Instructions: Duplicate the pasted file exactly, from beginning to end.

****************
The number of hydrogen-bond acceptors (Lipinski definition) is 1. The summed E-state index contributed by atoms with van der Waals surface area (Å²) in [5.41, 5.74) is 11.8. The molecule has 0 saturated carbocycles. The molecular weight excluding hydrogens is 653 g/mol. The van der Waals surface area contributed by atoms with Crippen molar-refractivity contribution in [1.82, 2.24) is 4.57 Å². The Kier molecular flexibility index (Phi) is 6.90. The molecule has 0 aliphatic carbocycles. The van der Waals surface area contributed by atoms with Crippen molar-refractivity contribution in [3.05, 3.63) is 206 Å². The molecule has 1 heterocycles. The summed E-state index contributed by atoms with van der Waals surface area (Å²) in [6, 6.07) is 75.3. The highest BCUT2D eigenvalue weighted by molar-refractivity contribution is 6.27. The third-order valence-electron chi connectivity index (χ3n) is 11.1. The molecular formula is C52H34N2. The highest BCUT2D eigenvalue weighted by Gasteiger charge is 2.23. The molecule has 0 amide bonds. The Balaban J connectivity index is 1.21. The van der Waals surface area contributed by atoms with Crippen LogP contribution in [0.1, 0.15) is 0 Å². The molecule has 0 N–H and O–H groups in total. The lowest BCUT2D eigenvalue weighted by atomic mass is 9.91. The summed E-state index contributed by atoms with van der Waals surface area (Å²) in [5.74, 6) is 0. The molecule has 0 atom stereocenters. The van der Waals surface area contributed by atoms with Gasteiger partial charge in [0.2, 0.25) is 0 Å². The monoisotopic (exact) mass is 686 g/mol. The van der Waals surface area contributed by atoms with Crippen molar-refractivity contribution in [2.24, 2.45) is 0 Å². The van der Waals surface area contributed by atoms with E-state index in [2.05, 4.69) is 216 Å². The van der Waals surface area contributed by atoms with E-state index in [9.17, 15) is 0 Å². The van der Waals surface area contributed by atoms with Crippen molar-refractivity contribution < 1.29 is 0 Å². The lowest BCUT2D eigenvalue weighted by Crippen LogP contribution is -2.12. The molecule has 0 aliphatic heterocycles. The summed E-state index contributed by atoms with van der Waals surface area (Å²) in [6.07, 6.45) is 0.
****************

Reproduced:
The number of hydrogen-bond acceptors (Lipinski definition) is 1. The summed E-state index contributed by atoms with van der Waals surface area (Å²) in [5.41, 5.74) is 11.8. The molecule has 0 saturated carbocycles. The molecular weight excluding hydrogens is 653 g/mol. The van der Waals surface area contributed by atoms with Crippen molar-refractivity contribution in [1.82, 2.24) is 4.57 Å². The Kier molecular flexibility index (Phi) is 6.90. The molecule has 0 aliphatic carbocycles. The van der Waals surface area contributed by atoms with Crippen molar-refractivity contribution in [3.05, 3.63) is 206 Å². The molecule has 1 heterocycles. The summed E-state index contributed by atoms with van der Waals surface area (Å²) in [6, 6.07) is 75.3. The highest BCUT2D eigenvalue weighted by molar-refractivity contribution is 6.27. The third-order valence-electron chi connectivity index (χ3n) is 11.1. The molecular formula is C52H34N2. The highest BCUT2D eigenvalue weighted by Gasteiger charge is 2.23. The molecule has 0 amide bonds. The Balaban J connectivity index is 1.21. The van der Waals surface area contributed by atoms with Crippen LogP contribution in [0.1, 0.15) is 0 Å². The molecule has 0 N–H and O–H groups in total. The lowest BCUT2D eigenvalue weighted by atomic mass is 9.91. The summed E-state index contributed by atoms with van der Waals surface area (Å²) in [5.74, 6) is 0. The molecule has 0 atom stereocenters. The van der Waals surface area contributed by atoms with Gasteiger partial charge in [0.2, 0.25) is 0 Å². The monoisotopic (exact) mass is 686 g/mol. The van der Waals surface area contributed by atoms with Crippen molar-refractivity contribution in [2.24, 2.45) is 0 Å². The van der Waals surface area contributed by atoms with E-state index in [2.05, 4.69) is 216 Å². The van der Waals surface area contributed by atoms with E-state index in [9.17, 15) is 0 Å². The van der Waals surface area contributed by atoms with Crippen molar-refractivity contribution < 1.29 is 0 Å². The lowest BCUT2D eigenvalue weighted by Crippen LogP contribution is -2.12. The molecule has 0 aliphatic heterocycles. The summed E-state index contributed by atoms with van der Waals surface area (Å²) in [6.07, 6.45) is 0.